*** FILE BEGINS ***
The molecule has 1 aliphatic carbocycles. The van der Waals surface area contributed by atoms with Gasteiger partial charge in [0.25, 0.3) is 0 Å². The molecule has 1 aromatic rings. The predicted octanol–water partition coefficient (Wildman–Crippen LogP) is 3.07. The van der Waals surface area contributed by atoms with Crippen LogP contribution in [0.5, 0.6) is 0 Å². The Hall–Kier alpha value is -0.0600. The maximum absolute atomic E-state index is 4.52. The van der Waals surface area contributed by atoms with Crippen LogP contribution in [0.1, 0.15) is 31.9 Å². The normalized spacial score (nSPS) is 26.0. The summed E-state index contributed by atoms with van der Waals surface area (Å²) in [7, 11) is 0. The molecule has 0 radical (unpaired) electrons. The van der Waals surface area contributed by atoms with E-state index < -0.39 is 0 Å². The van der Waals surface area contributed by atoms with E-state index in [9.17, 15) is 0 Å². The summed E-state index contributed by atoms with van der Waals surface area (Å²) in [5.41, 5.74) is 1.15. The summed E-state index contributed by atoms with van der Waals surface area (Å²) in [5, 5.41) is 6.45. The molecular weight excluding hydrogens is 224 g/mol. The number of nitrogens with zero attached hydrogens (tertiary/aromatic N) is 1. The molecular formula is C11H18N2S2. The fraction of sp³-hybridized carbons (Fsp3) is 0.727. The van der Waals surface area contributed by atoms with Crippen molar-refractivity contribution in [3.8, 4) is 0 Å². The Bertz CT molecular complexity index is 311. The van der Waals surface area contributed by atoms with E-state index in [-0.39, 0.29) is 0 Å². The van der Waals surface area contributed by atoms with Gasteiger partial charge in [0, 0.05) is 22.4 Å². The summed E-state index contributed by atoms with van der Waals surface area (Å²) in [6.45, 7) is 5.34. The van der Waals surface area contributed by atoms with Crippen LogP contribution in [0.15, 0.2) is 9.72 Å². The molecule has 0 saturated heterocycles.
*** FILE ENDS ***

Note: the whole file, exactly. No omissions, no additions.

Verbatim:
The molecule has 1 aliphatic carbocycles. The van der Waals surface area contributed by atoms with Gasteiger partial charge in [0.25, 0.3) is 0 Å². The molecule has 1 aromatic rings. The predicted octanol–water partition coefficient (Wildman–Crippen LogP) is 3.07. The van der Waals surface area contributed by atoms with Crippen LogP contribution in [0.5, 0.6) is 0 Å². The Hall–Kier alpha value is -0.0600. The maximum absolute atomic E-state index is 4.52. The van der Waals surface area contributed by atoms with Crippen LogP contribution in [0.1, 0.15) is 31.9 Å². The normalized spacial score (nSPS) is 26.0. The summed E-state index contributed by atoms with van der Waals surface area (Å²) in [7, 11) is 0. The molecule has 0 radical (unpaired) electrons. The van der Waals surface area contributed by atoms with E-state index < -0.39 is 0 Å². The van der Waals surface area contributed by atoms with E-state index in [9.17, 15) is 0 Å². The summed E-state index contributed by atoms with van der Waals surface area (Å²) in [5.41, 5.74) is 1.15. The summed E-state index contributed by atoms with van der Waals surface area (Å²) in [5, 5.41) is 6.45. The molecular weight excluding hydrogens is 224 g/mol. The number of nitrogens with zero attached hydrogens (tertiary/aromatic N) is 1. The molecular formula is C11H18N2S2. The fraction of sp³-hybridized carbons (Fsp3) is 0.727. The van der Waals surface area contributed by atoms with Crippen molar-refractivity contribution in [3.8, 4) is 0 Å². The Bertz CT molecular complexity index is 311. The van der Waals surface area contributed by atoms with E-state index in [-0.39, 0.29) is 0 Å². The van der Waals surface area contributed by atoms with Gasteiger partial charge in [0, 0.05) is 22.4 Å². The summed E-state index contributed by atoms with van der Waals surface area (Å²) in [6.45, 7) is 5.34. The van der Waals surface area contributed by atoms with Crippen LogP contribution in [0.15, 0.2) is 9.72 Å². The molecule has 0 saturated heterocycles.